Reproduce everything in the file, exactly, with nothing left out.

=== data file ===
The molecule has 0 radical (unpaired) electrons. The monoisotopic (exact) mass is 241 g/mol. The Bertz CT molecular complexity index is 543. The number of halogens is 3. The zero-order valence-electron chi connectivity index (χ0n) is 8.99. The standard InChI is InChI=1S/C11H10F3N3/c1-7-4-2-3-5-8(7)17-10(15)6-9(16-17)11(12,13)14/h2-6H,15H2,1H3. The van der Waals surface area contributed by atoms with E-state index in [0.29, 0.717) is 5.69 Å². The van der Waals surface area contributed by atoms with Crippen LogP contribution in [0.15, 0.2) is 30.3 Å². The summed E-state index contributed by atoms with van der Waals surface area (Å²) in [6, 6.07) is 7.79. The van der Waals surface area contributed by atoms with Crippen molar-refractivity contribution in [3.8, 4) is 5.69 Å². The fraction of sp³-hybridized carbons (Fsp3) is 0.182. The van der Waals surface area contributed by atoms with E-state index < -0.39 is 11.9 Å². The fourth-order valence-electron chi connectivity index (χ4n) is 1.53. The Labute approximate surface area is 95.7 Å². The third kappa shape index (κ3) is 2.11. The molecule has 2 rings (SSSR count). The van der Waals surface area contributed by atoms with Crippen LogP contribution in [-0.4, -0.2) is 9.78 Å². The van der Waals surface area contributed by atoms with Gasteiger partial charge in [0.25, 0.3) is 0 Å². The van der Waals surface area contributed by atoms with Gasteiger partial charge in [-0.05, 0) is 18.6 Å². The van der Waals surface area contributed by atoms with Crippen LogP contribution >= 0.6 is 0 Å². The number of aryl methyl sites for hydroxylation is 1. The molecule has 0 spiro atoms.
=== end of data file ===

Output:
The molecule has 0 radical (unpaired) electrons. The monoisotopic (exact) mass is 241 g/mol. The Bertz CT molecular complexity index is 543. The number of halogens is 3. The zero-order valence-electron chi connectivity index (χ0n) is 8.99. The standard InChI is InChI=1S/C11H10F3N3/c1-7-4-2-3-5-8(7)17-10(15)6-9(16-17)11(12,13)14/h2-6H,15H2,1H3. The van der Waals surface area contributed by atoms with E-state index in [0.29, 0.717) is 5.69 Å². The van der Waals surface area contributed by atoms with Crippen LogP contribution in [0.15, 0.2) is 30.3 Å². The summed E-state index contributed by atoms with van der Waals surface area (Å²) in [6, 6.07) is 7.79. The van der Waals surface area contributed by atoms with Crippen molar-refractivity contribution in [3.8, 4) is 5.69 Å². The fraction of sp³-hybridized carbons (Fsp3) is 0.182. The van der Waals surface area contributed by atoms with E-state index < -0.39 is 11.9 Å². The fourth-order valence-electron chi connectivity index (χ4n) is 1.53. The Labute approximate surface area is 95.7 Å². The third kappa shape index (κ3) is 2.11. The molecule has 2 rings (SSSR count). The van der Waals surface area contributed by atoms with Crippen LogP contribution in [-0.4, -0.2) is 9.78 Å². The van der Waals surface area contributed by atoms with Gasteiger partial charge in [0.25, 0.3) is 0 Å². The van der Waals surface area contributed by atoms with Gasteiger partial charge in [-0.05, 0) is 18.6 Å². The van der Waals surface area contributed by atoms with Crippen LogP contribution >= 0.6 is 0 Å². The number of aryl methyl sites for hydroxylation is 1. The molecule has 0 spiro atoms.